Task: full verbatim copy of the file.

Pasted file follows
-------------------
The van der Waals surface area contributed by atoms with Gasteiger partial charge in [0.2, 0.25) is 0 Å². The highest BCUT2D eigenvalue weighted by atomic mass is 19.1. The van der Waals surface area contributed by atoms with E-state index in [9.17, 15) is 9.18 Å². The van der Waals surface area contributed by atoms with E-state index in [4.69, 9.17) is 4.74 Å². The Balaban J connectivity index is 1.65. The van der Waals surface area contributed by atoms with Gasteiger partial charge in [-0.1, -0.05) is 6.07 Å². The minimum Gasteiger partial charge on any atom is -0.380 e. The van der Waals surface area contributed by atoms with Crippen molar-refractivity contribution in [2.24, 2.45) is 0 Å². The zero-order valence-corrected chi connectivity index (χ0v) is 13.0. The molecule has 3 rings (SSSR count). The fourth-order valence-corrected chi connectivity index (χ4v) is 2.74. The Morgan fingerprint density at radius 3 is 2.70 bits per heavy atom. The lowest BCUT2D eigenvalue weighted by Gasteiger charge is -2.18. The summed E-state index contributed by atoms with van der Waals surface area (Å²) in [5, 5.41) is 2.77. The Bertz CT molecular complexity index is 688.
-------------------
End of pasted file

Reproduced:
The van der Waals surface area contributed by atoms with Gasteiger partial charge in [0.2, 0.25) is 0 Å². The highest BCUT2D eigenvalue weighted by atomic mass is 19.1. The van der Waals surface area contributed by atoms with E-state index in [9.17, 15) is 9.18 Å². The van der Waals surface area contributed by atoms with E-state index in [4.69, 9.17) is 4.74 Å². The Balaban J connectivity index is 1.65. The van der Waals surface area contributed by atoms with Gasteiger partial charge in [-0.1, -0.05) is 6.07 Å². The minimum Gasteiger partial charge on any atom is -0.380 e. The van der Waals surface area contributed by atoms with Crippen molar-refractivity contribution in [2.24, 2.45) is 0 Å². The zero-order valence-corrected chi connectivity index (χ0v) is 13.0. The molecule has 3 rings (SSSR count). The fourth-order valence-corrected chi connectivity index (χ4v) is 2.74. The Morgan fingerprint density at radius 3 is 2.70 bits per heavy atom. The lowest BCUT2D eigenvalue weighted by Gasteiger charge is -2.18. The summed E-state index contributed by atoms with van der Waals surface area (Å²) in [5, 5.41) is 2.77. The Bertz CT molecular complexity index is 688.